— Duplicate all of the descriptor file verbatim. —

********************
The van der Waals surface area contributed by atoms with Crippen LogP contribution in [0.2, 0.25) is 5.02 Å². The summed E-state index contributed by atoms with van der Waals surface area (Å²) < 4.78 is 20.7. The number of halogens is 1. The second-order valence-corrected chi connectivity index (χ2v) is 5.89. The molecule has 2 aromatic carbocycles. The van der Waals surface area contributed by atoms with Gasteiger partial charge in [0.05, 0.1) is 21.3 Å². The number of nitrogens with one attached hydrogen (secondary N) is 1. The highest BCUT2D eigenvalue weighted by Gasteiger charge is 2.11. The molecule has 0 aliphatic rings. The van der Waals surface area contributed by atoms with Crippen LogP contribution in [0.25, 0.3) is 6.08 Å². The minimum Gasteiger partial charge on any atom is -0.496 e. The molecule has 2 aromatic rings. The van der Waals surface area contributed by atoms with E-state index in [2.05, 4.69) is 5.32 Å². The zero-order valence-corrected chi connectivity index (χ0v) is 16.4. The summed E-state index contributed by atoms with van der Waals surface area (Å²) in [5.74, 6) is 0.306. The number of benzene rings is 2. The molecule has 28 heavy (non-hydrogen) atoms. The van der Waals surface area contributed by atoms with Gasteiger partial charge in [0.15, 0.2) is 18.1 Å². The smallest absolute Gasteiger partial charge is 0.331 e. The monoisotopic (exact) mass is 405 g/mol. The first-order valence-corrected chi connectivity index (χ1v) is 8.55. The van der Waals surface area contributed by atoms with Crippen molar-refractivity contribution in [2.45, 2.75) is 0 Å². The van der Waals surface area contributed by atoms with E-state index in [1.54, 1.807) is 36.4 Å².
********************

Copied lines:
The van der Waals surface area contributed by atoms with Crippen LogP contribution in [0.2, 0.25) is 5.02 Å². The summed E-state index contributed by atoms with van der Waals surface area (Å²) < 4.78 is 20.7. The number of halogens is 1. The second-order valence-corrected chi connectivity index (χ2v) is 5.89. The molecule has 2 aromatic carbocycles. The van der Waals surface area contributed by atoms with Gasteiger partial charge in [0.05, 0.1) is 21.3 Å². The number of nitrogens with one attached hydrogen (secondary N) is 1. The highest BCUT2D eigenvalue weighted by Gasteiger charge is 2.11. The molecule has 0 aliphatic rings. The van der Waals surface area contributed by atoms with Crippen LogP contribution in [0.25, 0.3) is 6.08 Å². The minimum Gasteiger partial charge on any atom is -0.496 e. The molecule has 2 aromatic rings. The van der Waals surface area contributed by atoms with E-state index in [2.05, 4.69) is 5.32 Å². The zero-order valence-corrected chi connectivity index (χ0v) is 16.4. The summed E-state index contributed by atoms with van der Waals surface area (Å²) in [5.74, 6) is 0.306. The number of benzene rings is 2. The molecule has 28 heavy (non-hydrogen) atoms. The van der Waals surface area contributed by atoms with Gasteiger partial charge in [0.15, 0.2) is 18.1 Å². The smallest absolute Gasteiger partial charge is 0.331 e. The monoisotopic (exact) mass is 405 g/mol. The first-order valence-corrected chi connectivity index (χ1v) is 8.55. The van der Waals surface area contributed by atoms with Crippen molar-refractivity contribution in [2.45, 2.75) is 0 Å². The van der Waals surface area contributed by atoms with E-state index in [1.54, 1.807) is 36.4 Å².